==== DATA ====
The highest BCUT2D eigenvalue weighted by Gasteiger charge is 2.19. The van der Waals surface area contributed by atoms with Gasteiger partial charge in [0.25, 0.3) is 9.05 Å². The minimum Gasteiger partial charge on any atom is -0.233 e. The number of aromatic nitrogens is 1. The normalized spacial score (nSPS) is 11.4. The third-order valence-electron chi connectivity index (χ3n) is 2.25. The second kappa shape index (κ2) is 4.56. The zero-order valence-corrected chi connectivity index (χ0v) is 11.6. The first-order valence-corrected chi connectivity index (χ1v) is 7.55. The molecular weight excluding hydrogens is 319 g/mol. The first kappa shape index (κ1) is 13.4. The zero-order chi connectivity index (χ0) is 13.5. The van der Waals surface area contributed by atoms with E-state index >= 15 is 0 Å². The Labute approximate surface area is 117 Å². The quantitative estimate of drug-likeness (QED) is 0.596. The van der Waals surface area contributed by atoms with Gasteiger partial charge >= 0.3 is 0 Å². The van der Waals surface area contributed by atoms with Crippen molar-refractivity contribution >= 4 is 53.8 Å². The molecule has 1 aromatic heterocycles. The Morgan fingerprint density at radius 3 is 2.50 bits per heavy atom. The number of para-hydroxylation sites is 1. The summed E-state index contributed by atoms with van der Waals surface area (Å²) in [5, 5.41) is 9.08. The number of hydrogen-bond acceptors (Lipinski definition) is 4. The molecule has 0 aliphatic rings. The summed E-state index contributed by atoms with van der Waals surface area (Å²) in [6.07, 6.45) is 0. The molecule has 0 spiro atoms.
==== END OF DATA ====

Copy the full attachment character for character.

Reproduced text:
The highest BCUT2D eigenvalue weighted by Gasteiger charge is 2.19. The van der Waals surface area contributed by atoms with Gasteiger partial charge in [0.25, 0.3) is 9.05 Å². The minimum Gasteiger partial charge on any atom is -0.233 e. The number of aromatic nitrogens is 1. The normalized spacial score (nSPS) is 11.4. The third-order valence-electron chi connectivity index (χ3n) is 2.25. The second kappa shape index (κ2) is 4.56. The zero-order valence-corrected chi connectivity index (χ0v) is 11.6. The first-order valence-corrected chi connectivity index (χ1v) is 7.55. The molecular weight excluding hydrogens is 319 g/mol. The first kappa shape index (κ1) is 13.4. The zero-order chi connectivity index (χ0) is 13.5. The van der Waals surface area contributed by atoms with E-state index >= 15 is 0 Å². The Labute approximate surface area is 117 Å². The quantitative estimate of drug-likeness (QED) is 0.596. The van der Waals surface area contributed by atoms with Gasteiger partial charge >= 0.3 is 0 Å². The van der Waals surface area contributed by atoms with Crippen molar-refractivity contribution >= 4 is 53.8 Å². The molecule has 1 aromatic heterocycles. The Morgan fingerprint density at radius 3 is 2.50 bits per heavy atom. The number of para-hydroxylation sites is 1. The summed E-state index contributed by atoms with van der Waals surface area (Å²) in [5, 5.41) is 9.08. The number of hydrogen-bond acceptors (Lipinski definition) is 4. The molecule has 0 aliphatic rings. The summed E-state index contributed by atoms with van der Waals surface area (Å²) in [6.07, 6.45) is 0. The molecule has 0 spiro atoms.